"Where was God when that terrible suffering happened to me?"
"Where was God when I saw my grandmother suffer and die in such a terrible way?"
"I cried out to God over and over, and nobody came and helped me. Nobody was there. That's why I don't believe in God."
These are the words of many people I've known. During some of the darker times of my life, over a decade of suffering and praying and begging God to help, only to have nothing appear to change, these were my cries. These were my words, my thoughts. This was my anger, my death of faith.
And the truth is, I really don't know the answer in detail. I don't know how to call God to account for his alleged absence when things go wrong, when people die, when suffering lingers like an agonizing dirge.
I could point out the theological fact of God's sovereignty. "God is in control. You can trust Him to turn your pain into something good." This is true, but in the midst of gut-wrenching torment, that is often cold comfort. After all, we've cried out to Him, and it would appear that He turned his back on us... or simply doesn't exist. It seems unfathomable that God could have good reasons for allowing it to happen. Even though a transcendent God, by definition, could have reasons that we could not understand or see or think of, we still don't really like this.
I could take the route we find in the book of Job. When Job finally reached the end of his rope, he called God to give an account for all the suffering and loss and injustice he had endured. It felt so wrong, so unfair. God must give an account! But when God showed up and began to turn the questioning toward Job, suddenly Job was humbled and began to worship. God's presence was enough for him, and he saw his rightful place in comparison to God's transcendence.
But really, if we want to know where God was when that terrible thing happened, when we begged and begged and pleaded with Him to relieve us of our agony and nothing happened, we need only look at the cross. Where was God? Hanging on the cross.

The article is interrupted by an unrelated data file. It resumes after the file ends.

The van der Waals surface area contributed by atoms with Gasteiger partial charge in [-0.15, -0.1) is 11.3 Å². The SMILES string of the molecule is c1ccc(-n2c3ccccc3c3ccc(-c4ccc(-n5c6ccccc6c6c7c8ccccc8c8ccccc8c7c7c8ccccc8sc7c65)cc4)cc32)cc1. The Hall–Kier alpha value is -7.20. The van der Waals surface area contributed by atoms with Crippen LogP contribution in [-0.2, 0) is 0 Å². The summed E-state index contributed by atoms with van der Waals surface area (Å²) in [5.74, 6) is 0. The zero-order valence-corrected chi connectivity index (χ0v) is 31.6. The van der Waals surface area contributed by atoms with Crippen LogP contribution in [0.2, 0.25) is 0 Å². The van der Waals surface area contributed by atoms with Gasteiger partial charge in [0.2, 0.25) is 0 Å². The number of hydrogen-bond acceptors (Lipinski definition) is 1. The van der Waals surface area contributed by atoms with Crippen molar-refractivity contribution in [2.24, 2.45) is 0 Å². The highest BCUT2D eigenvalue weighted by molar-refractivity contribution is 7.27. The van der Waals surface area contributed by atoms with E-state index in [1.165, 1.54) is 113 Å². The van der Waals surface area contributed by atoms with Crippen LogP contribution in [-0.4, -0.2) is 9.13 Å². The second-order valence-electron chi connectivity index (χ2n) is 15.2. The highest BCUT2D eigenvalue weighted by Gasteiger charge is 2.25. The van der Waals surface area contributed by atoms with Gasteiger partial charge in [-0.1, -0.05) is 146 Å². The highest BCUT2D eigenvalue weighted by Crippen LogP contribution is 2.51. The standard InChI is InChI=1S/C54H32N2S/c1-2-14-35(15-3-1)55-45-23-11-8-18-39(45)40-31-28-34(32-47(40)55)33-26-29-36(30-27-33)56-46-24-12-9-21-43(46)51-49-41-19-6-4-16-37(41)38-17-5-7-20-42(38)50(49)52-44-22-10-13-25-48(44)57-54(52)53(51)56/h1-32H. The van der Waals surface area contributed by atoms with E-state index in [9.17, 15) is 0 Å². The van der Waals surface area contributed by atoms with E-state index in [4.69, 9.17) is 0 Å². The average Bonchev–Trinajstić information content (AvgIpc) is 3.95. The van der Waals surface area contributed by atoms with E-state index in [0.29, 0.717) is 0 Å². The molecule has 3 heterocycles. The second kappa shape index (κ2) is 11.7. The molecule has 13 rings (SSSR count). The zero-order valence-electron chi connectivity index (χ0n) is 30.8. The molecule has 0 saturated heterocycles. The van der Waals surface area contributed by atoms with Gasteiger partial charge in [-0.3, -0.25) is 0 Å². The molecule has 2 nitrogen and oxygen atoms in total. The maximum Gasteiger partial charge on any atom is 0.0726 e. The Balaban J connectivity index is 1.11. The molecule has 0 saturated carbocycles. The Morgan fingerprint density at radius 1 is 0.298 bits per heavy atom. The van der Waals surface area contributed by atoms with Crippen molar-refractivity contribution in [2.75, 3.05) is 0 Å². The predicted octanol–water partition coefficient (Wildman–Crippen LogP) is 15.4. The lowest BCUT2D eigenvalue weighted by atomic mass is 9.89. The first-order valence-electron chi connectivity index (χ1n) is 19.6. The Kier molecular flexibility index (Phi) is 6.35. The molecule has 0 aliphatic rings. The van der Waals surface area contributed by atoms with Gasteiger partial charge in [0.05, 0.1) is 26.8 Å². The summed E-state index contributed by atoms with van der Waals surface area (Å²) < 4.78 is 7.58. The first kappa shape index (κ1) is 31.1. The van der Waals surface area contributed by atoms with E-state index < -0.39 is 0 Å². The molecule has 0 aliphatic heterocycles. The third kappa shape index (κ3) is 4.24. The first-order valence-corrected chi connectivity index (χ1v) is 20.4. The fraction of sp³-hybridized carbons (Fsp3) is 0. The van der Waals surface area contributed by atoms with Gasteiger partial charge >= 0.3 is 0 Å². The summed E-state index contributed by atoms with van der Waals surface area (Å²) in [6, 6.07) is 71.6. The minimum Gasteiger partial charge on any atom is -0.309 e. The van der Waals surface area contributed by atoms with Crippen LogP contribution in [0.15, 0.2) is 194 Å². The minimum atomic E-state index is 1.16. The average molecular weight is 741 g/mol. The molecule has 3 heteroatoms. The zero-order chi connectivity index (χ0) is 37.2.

I'm not asking you to fully understand it. I'm not asking you to even like it -after all, it goes completely against all of our expectations of how a "god" should handle things. That sentiment is certainly nothing new. So no, I'm just asking you to look. I'm asking you to look at the cross, where Jesus of Nazareth -the one called "the Christ"- hung and died.
That, ultimately, is your answer. It is God's statement to the world, His message, His Word in human flesh. In a kind of eerie silence, God gives no answer to our demand for answers, no details as to why, for our specific situation, He allowed it to be so. He offers no apologies or justifications. The God-man just hangs there, like a lamb led to slaughter. Yet this gruesome event communicates more to us than language can capture or intellect describe.
In the darkest hour, when it seemed God was most distant, He was more near and more invested in humanity's plight than ever. This is the paradox of the cross. It is both our indictment and our salvation. And it is where our demand that God be what we decide is exposed for what it is. Our demands and claims against God are silenced by the silence of heaven in that solemn, sacred moment. We see that our imperious hands put Him there.
In one act, the God of the universe who gave us breath and owes us nothing, declared to us, "I am with you, I suffer beside you, and this is how I chose to save you all. On my terms, not yours. By the shedding of truly innocent blood. This is what had to be done for you, for you are filthy, stained by your arrogance. Yet by this I will make you mine and, one day, set everything right."
And on the third day, when the Son of Man rose, mankind's new beginning rose with Him.